by James Howard Kunstler
... There is no theme song for [economic] contraction - at least not one with a hummable tune. The current background music sounds like Stockhausen run through scrap-metal shredder. No wonder everybody's so nervous.
A few hours ago I drove up the immaculately conceived highways north out of Detroit to the drear industrial outlands of Happy Motoring history, north past Flint and Saginaw where an exhausted American Dream is being hunted down by the angry ghosts of the Wyandots. The heartland these days looks like it's preparing for a return trip to the 9th century A.D. Nobody knows what's ailing it, but they're whispering of "last stands" out here around the all-you-can-eat buffet at the year 'round Christmas Shoppe.
And the Tea Party aims to fix all this, to make things right again. I listen to their blather about "freedom" and all I can imagine is the sound of boots outside the door, and men in badly-fitted camo uniforms and buzzcut hair commanding me to accept John Boehner as my personal savior. ...
... You can just feel the heat of emotion rising, ... . We can't speak clearly anymore; we can only beat drums. All across the land self-appointed saviors are stepping up to heroically rescue the squandered entitlements of the bygone day: Rand Paul, the Kentucky physician who (like his dad) subscribes to the idea that the earth is only about 4000 years old; Dan Maes, the Colorado Tea Party candidate for governor who believes that bicycling is a "gateway drug" to communism; Sharron Angle, the Nevada polymoron running John Birch Society scripts to the psychologically-spavined blackjack dealers crowding the unemployment lines. ("The Trilateral Commission and the Bilderburgers did this to you!"); and lonely Joe Miller, the hermit-attorney of Fairbanks, stalking out of his survivalist cave to drive a silver lance through the flaming heart of the ravening liberal windigo. ...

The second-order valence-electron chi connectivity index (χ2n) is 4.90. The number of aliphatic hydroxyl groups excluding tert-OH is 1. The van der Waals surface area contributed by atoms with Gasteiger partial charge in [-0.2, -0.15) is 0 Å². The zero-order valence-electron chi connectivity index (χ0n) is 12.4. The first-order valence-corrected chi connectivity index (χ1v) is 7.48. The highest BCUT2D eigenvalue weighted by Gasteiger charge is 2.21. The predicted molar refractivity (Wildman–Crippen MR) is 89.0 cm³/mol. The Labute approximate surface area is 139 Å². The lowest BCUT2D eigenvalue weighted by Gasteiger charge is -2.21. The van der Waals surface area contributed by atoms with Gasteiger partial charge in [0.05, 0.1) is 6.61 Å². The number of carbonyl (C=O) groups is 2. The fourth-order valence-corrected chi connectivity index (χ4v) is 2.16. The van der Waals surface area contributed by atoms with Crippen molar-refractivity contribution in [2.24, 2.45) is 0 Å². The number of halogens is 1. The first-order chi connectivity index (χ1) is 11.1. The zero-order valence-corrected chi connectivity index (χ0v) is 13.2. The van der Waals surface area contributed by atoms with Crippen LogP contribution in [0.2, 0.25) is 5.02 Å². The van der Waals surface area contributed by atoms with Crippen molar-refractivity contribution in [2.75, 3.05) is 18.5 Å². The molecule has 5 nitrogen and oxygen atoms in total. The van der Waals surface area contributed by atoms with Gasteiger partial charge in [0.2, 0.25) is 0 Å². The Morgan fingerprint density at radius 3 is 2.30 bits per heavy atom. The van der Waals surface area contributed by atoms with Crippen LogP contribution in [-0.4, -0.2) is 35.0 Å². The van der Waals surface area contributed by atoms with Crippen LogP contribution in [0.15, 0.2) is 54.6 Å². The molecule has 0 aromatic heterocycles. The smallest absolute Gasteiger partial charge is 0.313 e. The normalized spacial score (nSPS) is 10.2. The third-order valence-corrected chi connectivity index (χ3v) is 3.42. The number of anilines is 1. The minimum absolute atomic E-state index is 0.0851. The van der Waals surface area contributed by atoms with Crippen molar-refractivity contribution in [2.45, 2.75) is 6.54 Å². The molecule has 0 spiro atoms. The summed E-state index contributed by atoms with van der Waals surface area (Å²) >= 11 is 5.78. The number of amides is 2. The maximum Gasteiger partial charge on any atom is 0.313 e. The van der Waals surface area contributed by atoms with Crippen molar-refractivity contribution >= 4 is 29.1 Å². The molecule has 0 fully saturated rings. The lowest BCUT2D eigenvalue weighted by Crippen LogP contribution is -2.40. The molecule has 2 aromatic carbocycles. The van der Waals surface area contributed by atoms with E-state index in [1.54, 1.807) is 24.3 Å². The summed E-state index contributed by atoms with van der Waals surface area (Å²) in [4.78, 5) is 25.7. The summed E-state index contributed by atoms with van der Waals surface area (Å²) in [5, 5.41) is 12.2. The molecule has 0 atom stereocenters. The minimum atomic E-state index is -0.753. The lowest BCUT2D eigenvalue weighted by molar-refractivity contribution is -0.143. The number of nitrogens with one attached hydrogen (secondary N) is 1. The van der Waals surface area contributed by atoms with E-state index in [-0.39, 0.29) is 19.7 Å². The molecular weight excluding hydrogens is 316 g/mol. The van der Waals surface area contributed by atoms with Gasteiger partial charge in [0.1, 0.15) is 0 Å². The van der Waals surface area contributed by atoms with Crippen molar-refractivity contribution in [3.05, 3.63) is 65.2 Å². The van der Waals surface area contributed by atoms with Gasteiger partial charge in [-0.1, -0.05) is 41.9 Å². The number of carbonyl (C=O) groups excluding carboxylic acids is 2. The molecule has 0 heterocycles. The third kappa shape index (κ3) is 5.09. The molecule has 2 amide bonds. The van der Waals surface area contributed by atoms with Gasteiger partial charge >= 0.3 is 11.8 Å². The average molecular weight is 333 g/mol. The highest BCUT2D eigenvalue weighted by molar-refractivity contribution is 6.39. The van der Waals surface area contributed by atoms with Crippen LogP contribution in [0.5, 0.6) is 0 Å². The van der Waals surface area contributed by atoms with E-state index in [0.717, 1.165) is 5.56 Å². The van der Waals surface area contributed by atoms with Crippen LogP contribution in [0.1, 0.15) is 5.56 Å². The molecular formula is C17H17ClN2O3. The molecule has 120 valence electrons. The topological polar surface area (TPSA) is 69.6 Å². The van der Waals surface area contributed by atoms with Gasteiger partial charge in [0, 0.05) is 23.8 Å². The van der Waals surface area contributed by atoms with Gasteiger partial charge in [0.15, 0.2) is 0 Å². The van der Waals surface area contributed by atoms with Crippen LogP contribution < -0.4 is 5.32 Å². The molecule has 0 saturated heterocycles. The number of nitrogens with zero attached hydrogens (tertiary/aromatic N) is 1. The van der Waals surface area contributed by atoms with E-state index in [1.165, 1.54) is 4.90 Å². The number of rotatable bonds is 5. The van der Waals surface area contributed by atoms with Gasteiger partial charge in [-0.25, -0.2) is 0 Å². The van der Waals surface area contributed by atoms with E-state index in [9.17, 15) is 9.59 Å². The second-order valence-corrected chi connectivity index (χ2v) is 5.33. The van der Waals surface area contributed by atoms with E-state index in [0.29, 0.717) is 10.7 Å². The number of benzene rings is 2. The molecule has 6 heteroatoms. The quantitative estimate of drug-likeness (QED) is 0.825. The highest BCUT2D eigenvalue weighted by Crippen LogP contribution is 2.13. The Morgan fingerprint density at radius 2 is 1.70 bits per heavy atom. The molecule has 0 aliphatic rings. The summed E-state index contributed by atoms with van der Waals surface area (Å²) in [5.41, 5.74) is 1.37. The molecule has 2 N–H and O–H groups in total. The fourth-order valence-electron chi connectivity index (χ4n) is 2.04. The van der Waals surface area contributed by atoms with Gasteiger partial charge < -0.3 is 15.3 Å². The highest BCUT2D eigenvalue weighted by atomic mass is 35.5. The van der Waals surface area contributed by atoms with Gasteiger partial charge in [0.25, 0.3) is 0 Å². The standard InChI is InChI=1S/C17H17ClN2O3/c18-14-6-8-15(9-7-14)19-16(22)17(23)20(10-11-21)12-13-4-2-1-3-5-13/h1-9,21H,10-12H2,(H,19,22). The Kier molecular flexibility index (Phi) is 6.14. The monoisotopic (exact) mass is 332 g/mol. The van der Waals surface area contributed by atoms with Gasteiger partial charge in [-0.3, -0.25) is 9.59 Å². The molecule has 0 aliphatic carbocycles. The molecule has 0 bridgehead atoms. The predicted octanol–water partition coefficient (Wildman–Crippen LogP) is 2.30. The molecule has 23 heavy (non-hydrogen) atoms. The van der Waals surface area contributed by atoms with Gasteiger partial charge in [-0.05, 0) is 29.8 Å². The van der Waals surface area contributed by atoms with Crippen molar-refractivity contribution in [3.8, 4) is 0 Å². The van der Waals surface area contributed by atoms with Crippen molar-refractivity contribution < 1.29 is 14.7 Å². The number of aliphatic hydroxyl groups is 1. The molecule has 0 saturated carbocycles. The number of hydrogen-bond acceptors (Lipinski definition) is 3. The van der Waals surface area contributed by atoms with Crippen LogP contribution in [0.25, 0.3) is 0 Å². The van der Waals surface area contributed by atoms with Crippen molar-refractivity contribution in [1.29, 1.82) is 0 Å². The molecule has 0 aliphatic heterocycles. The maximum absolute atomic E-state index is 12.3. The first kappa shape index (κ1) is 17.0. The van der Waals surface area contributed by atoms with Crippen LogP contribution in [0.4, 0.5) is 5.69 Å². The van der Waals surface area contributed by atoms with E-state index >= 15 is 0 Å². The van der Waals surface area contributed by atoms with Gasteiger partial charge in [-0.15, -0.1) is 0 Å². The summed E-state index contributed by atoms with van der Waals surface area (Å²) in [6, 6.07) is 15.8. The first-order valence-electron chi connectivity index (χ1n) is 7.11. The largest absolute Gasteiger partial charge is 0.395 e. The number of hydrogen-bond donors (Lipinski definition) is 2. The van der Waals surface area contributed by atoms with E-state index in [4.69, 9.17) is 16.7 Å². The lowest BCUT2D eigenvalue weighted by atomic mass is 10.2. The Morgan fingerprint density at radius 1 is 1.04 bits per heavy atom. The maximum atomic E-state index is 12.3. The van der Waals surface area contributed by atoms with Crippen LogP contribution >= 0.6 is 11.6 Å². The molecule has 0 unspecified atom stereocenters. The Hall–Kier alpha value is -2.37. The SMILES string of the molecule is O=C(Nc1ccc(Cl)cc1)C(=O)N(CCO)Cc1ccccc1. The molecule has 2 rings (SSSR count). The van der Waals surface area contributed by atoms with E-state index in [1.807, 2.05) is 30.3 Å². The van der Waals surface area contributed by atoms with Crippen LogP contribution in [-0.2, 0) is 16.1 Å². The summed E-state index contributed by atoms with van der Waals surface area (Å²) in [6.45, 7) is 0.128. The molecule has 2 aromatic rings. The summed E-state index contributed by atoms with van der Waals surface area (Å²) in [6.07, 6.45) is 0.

Kunstler's essay can be read in its entirety by clicking the post's title.
Kunstler's "Rehearsal for a Civil War" is another piece about the Tea Party; his blog is here.
Stockhausen's "Helicopter String Quartet" can be heard here. The recording may not be the best, or my computer's audio isn't the best, because Stockhausen wrote, "The microphone transmission from each helicopter should be such that the sounds of the rotor blades and that of the instrument blend well, and the instrument is heard slightly louder," but when I listened to the MP3 the helicopters weren't that audible.
After listening to Stockhausen's piece (or the tea partiers), you may be ready for Zen. See yesterday's post, "Something to bug you," below.
Frank Rich, writing this morning in The NY Times, elucidates the origin of the anger and the Tea Party:
The Tea Party has, since then, however, become a front for big business and the Republican party.
... That wave of anger began with the parallel 2008 cataclysms of the economy’s collapse and Barack Obama’s ascension. The mood has not subsided since. But in the final stretch of 2010, the radical right’s anger is becoming less focused, more free-floating — more likely to be aimed at “government” in general, whatever the location or officials in charge. The anger is also more likely to claim minorities like gays, Latinos and Muslims as collateral damage. This is a significant and understandable shift, if hardly a salutary one. The mad-as-hell crowd in America, still not seeing any solid economic recovery on the horizon, will lash out at any convenient scapegoat.The rage was easier to parse at the Tea Party’s birth, when, a month after Obama’s inauguration, its founding father, CNBC’s Rick Santelli, directed his rant at the ordinary American “losers” (as he called them) defaulting on their mortgages, and at those in Washington who proposed bailing the losers out. (Funny how the Bush-initiated bank bailouts went unmentioned.) Soon enough, the anger tilted toward Washington ...